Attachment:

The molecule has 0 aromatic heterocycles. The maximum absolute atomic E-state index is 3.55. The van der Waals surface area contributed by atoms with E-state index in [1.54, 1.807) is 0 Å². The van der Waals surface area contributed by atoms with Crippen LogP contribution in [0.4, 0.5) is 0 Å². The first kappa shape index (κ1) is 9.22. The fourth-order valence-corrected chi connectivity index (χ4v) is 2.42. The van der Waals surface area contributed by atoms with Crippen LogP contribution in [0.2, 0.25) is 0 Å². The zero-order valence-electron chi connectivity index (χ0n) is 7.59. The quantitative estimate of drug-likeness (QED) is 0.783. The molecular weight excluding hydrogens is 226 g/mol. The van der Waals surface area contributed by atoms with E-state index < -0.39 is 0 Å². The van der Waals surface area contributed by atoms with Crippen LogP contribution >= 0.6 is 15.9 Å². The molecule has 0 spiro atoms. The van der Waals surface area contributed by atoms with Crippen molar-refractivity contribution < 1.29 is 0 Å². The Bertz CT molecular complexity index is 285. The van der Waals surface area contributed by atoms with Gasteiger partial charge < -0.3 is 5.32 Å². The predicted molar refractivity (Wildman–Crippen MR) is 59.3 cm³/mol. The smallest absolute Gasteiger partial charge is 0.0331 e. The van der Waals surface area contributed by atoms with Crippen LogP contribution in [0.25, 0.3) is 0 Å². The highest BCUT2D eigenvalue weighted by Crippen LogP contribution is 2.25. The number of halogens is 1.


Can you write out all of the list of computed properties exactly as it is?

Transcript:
The molecule has 0 aromatic heterocycles. The maximum absolute atomic E-state index is 3.55. The van der Waals surface area contributed by atoms with E-state index in [1.54, 1.807) is 0 Å². The van der Waals surface area contributed by atoms with Crippen LogP contribution in [0.4, 0.5) is 0 Å². The first kappa shape index (κ1) is 9.22. The fourth-order valence-corrected chi connectivity index (χ4v) is 2.42. The van der Waals surface area contributed by atoms with Crippen LogP contribution in [0.2, 0.25) is 0 Å². The zero-order valence-electron chi connectivity index (χ0n) is 7.59. The quantitative estimate of drug-likeness (QED) is 0.783. The molecular weight excluding hydrogens is 226 g/mol. The van der Waals surface area contributed by atoms with E-state index < -0.39 is 0 Å². The van der Waals surface area contributed by atoms with Crippen LogP contribution >= 0.6 is 15.9 Å². The molecule has 0 spiro atoms. The van der Waals surface area contributed by atoms with Crippen molar-refractivity contribution < 1.29 is 0 Å². The Bertz CT molecular complexity index is 285. The van der Waals surface area contributed by atoms with Gasteiger partial charge < -0.3 is 5.32 Å². The predicted molar refractivity (Wildman–Crippen MR) is 59.3 cm³/mol. The smallest absolute Gasteiger partial charge is 0.0331 e. The van der Waals surface area contributed by atoms with Crippen LogP contribution in [0.25, 0.3) is 0 Å². The highest BCUT2D eigenvalue weighted by Crippen LogP contribution is 2.25. The number of halogens is 1.